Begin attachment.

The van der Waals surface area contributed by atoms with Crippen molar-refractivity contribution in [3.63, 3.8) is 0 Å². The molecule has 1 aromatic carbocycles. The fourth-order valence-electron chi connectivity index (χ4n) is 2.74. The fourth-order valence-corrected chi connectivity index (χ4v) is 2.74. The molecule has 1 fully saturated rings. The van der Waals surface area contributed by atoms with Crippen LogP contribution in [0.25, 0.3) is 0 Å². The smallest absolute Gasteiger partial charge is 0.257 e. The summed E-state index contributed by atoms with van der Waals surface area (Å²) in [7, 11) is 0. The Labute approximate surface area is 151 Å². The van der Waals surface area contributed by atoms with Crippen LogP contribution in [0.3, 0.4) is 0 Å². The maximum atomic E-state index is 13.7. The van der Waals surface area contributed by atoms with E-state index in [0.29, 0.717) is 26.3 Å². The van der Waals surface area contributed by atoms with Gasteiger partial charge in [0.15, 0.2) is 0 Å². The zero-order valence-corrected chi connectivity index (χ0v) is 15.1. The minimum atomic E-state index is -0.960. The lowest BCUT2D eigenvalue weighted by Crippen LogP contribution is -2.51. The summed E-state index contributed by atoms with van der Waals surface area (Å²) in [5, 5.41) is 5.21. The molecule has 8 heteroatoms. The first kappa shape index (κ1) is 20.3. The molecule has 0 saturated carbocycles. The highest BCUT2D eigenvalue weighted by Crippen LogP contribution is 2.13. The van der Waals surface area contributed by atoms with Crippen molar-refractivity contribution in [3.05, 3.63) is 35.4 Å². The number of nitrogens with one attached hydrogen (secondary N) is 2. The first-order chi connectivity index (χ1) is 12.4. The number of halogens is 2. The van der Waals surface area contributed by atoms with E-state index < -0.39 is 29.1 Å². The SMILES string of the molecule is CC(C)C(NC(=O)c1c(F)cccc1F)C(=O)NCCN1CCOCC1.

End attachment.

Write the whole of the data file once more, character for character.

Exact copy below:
The van der Waals surface area contributed by atoms with Crippen molar-refractivity contribution in [3.63, 3.8) is 0 Å². The molecule has 1 aromatic carbocycles. The fourth-order valence-electron chi connectivity index (χ4n) is 2.74. The fourth-order valence-corrected chi connectivity index (χ4v) is 2.74. The molecule has 1 fully saturated rings. The van der Waals surface area contributed by atoms with Crippen LogP contribution in [0.25, 0.3) is 0 Å². The smallest absolute Gasteiger partial charge is 0.257 e. The summed E-state index contributed by atoms with van der Waals surface area (Å²) in [7, 11) is 0. The Labute approximate surface area is 151 Å². The van der Waals surface area contributed by atoms with Crippen LogP contribution in [0.3, 0.4) is 0 Å². The maximum atomic E-state index is 13.7. The van der Waals surface area contributed by atoms with E-state index in [0.29, 0.717) is 26.3 Å². The van der Waals surface area contributed by atoms with Gasteiger partial charge in [0.15, 0.2) is 0 Å². The zero-order valence-corrected chi connectivity index (χ0v) is 15.1. The minimum atomic E-state index is -0.960. The lowest BCUT2D eigenvalue weighted by Crippen LogP contribution is -2.51. The summed E-state index contributed by atoms with van der Waals surface area (Å²) in [5, 5.41) is 5.21. The molecule has 8 heteroatoms. The first kappa shape index (κ1) is 20.3. The molecule has 0 saturated carbocycles. The highest BCUT2D eigenvalue weighted by Crippen LogP contribution is 2.13. The van der Waals surface area contributed by atoms with Crippen molar-refractivity contribution in [3.05, 3.63) is 35.4 Å². The number of nitrogens with one attached hydrogen (secondary N) is 2. The first-order chi connectivity index (χ1) is 12.4. The number of halogens is 2. The van der Waals surface area contributed by atoms with E-state index < -0.39 is 29.1 Å². The SMILES string of the molecule is CC(C)C(NC(=O)c1c(F)cccc1F)C(=O)NCCN1CCOCC1.